Search Results for: Tribal Training
Minneapolis police work to build trust with urban Indian community
Lenape Tribe, Delaware and federal agencies clean up historical site
Indian law training held in Miami for tribal and South Florida officers
Alaska’s governor makes a request on the final scoping day of the controversial Pebble Mine project
Winnebago Tribe assumes management of a troubled Indian Health Service hospital in Nebraska
Acoma Pueblo celebrates taking over control of its elementary school from the federal government
Native young people from across the country gear up for leadership training at the UNITY 2018
Tribal voice left out of Columbia River Treaty talks
Training to heal historical trauma held in Wyoming
Members of Parliament debate Pope apology motion
Reporter Jim Kent and producer Antonia Gonzales
The Pine Ridge Indian Reservation, with a diverse landscape of grassy plains, hills and wooded areas, covers more than two million acres in southwestern South Dakota. It is home of the Oglala Lakota Nation. Federal statistics estimate the reservation’s population to be more than 20,000, while the tribe and various organizations on the reservation estimate the number of people living there closer to the 40,000 mark.
Statistics show rates of 85 percent unemployment and more than 90 percent poverty, and like other reservation communities across the United States, Native Americans on Pine Ridge are more likely to struggle with poor health outcomes compared to other demographic groups.
Mainstream news reports often highlight the struggles on the reservation, and statistics show the challenges facing community members. However, the Oglala Lakota people persist, and have created for themselves an organization to address a wide array of economic, health and cultural challenges. The Thunder Valley Community Development Corporation was established a decade ago by young people and young families who were reconnecting to cultural spirituality and identity through ceremony. They wanted to create lasting systemic change and work to end poverty on the reservation.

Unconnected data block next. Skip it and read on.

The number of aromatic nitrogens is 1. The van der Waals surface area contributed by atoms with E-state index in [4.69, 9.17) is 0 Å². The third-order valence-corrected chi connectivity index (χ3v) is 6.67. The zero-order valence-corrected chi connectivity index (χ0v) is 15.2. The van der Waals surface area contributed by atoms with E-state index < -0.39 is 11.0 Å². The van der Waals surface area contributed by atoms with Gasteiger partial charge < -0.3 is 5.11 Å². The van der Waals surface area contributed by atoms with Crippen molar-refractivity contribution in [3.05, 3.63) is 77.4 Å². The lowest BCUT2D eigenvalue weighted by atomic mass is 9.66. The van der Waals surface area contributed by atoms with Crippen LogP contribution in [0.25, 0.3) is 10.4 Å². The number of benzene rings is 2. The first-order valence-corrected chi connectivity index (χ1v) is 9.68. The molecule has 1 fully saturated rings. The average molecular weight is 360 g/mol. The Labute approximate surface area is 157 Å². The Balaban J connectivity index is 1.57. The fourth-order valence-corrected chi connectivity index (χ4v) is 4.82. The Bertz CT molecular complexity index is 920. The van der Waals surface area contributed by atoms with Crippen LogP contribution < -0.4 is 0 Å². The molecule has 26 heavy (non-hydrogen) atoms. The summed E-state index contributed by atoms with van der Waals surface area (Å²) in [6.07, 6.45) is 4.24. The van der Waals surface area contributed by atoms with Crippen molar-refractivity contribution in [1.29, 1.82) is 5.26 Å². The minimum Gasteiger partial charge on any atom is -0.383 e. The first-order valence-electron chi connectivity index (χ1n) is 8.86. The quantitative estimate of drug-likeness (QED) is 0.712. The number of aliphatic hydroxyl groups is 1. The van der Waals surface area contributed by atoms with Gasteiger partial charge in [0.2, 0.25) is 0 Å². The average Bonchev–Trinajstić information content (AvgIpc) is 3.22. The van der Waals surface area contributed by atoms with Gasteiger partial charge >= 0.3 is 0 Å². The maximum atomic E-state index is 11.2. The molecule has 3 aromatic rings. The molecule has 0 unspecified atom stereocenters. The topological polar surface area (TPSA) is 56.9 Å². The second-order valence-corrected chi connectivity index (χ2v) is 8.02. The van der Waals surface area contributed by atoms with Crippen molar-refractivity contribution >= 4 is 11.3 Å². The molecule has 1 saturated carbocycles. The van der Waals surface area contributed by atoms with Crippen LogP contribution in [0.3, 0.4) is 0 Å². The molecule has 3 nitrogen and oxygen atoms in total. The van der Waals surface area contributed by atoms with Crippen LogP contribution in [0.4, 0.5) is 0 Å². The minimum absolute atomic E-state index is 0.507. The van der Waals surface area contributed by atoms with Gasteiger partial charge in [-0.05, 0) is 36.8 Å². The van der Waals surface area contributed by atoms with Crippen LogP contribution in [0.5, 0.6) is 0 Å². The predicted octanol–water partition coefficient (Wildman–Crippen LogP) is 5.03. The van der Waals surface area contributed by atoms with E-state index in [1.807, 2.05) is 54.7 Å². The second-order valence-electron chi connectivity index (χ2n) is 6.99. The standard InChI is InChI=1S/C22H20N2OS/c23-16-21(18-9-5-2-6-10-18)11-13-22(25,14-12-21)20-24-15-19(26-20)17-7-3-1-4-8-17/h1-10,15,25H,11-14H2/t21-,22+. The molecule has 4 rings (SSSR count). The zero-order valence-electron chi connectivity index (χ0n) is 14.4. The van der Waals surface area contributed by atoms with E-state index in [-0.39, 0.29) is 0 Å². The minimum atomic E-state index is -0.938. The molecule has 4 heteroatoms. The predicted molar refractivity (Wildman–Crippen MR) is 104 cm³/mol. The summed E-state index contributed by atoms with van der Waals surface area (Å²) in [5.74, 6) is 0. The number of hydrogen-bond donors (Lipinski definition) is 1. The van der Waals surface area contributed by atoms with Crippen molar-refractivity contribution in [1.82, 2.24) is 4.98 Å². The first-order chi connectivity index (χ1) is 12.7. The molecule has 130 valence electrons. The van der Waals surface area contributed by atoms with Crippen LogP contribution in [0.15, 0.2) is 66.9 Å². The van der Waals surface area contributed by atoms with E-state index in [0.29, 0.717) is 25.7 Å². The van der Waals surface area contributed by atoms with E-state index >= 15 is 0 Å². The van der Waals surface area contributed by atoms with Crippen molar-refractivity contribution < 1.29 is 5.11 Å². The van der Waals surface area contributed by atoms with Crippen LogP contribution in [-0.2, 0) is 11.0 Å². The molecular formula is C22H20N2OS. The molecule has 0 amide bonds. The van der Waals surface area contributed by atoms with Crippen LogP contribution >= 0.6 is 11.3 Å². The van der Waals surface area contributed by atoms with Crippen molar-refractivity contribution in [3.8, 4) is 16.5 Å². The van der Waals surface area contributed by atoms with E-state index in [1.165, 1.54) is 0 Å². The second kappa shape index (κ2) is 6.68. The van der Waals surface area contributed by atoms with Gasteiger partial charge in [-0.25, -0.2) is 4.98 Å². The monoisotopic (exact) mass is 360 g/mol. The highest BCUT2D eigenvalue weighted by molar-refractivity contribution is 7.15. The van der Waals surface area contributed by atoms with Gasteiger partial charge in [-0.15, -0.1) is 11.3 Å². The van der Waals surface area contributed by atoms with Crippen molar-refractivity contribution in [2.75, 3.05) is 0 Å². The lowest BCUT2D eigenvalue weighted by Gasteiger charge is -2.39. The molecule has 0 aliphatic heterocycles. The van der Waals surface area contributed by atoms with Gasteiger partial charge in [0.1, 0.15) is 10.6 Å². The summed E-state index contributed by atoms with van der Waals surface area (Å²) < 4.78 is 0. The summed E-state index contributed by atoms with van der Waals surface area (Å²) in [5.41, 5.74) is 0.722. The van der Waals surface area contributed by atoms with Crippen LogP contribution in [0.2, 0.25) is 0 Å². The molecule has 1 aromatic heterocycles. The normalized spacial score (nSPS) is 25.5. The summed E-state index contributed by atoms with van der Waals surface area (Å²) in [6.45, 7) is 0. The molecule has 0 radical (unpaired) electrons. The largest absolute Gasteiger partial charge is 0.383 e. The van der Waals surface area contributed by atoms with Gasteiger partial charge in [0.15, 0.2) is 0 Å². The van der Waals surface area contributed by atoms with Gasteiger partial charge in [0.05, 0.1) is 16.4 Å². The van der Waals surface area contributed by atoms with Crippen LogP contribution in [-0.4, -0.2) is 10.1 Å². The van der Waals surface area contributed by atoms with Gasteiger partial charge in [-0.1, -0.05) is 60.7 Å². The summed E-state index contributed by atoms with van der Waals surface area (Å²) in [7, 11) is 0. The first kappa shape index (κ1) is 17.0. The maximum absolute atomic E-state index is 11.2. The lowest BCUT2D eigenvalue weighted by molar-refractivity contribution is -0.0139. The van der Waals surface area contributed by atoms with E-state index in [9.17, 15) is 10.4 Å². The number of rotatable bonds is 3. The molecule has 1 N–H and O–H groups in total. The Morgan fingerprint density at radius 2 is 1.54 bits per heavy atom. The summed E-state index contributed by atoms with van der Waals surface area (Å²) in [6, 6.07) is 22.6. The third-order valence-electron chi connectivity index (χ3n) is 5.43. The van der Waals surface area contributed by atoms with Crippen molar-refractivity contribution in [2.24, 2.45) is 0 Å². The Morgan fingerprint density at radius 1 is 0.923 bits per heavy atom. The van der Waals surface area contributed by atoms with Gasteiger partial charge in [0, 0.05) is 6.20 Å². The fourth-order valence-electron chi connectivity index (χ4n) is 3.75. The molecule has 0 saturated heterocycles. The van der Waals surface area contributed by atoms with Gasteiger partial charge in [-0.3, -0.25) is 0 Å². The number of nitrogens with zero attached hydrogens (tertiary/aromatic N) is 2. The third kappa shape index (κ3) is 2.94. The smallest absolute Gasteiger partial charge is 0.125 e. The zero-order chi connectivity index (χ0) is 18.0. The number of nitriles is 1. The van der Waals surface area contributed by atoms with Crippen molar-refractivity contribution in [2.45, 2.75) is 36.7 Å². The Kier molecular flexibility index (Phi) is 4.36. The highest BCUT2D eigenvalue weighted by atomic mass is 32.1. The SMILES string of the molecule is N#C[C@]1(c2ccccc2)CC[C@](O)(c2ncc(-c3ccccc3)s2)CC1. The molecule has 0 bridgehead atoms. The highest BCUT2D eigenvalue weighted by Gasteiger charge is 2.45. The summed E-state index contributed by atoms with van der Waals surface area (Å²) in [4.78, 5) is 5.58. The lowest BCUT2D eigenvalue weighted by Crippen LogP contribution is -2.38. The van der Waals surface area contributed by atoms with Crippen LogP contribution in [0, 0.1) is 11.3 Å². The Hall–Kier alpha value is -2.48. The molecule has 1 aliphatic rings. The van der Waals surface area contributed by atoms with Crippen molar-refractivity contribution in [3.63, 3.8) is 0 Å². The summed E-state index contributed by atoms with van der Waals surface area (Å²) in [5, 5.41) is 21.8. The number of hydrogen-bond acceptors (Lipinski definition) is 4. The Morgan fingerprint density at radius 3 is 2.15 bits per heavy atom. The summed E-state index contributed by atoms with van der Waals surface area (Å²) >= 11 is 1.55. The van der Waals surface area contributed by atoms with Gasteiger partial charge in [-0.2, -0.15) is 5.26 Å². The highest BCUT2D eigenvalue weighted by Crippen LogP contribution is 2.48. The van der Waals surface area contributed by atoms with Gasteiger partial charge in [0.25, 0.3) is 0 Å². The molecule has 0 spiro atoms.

“And then that spiritual process became a call to action,” said Andrew Iron Shell, a spokesman for Thunder Valley. He explained that the organization stemmed from people venting about the various needs of the Lakota people.
“So really pointing fingers back at ourselves and asking ourselves as community people, as citizens of this tribal community, what’s our role? And what’s our responsibility?” said Iron Shell. “From those thoughts started this conversation about do we have the capacity to create change among this small circle that’s doing this complaining? When we looked around and acknowledged each other’s talents and virtues and things like that, (we recognized) let’s do something together.”
Iron Shell added that the key to Thunder Valley’s development was realizing from the start that there would be challenges with personalities, politics and available resources. Supporting each other helped in that process, recalls Iron Shell. But, understanding that change would take time and having the patience to accept that has been equally important in Thunder Valley’s success he said.
Now, 10 years later, Thunder Valley programs incorporate Lakota values and culture in workforce development, food, housing, language immersion, community development and youth leadership. Local leaders point to home ownership, several new Lakota entrepreneurs and building the capacity of individuals, and families to achieve their goals as some of the results of Thunder Valley programs.
Thunder Valley leaders believe they have arrived at a place where they finally have the capacity to build their own community – at Thunder Valley’s headquarters, where a food demonstration farm is housed and space is used for training, and across the reservation.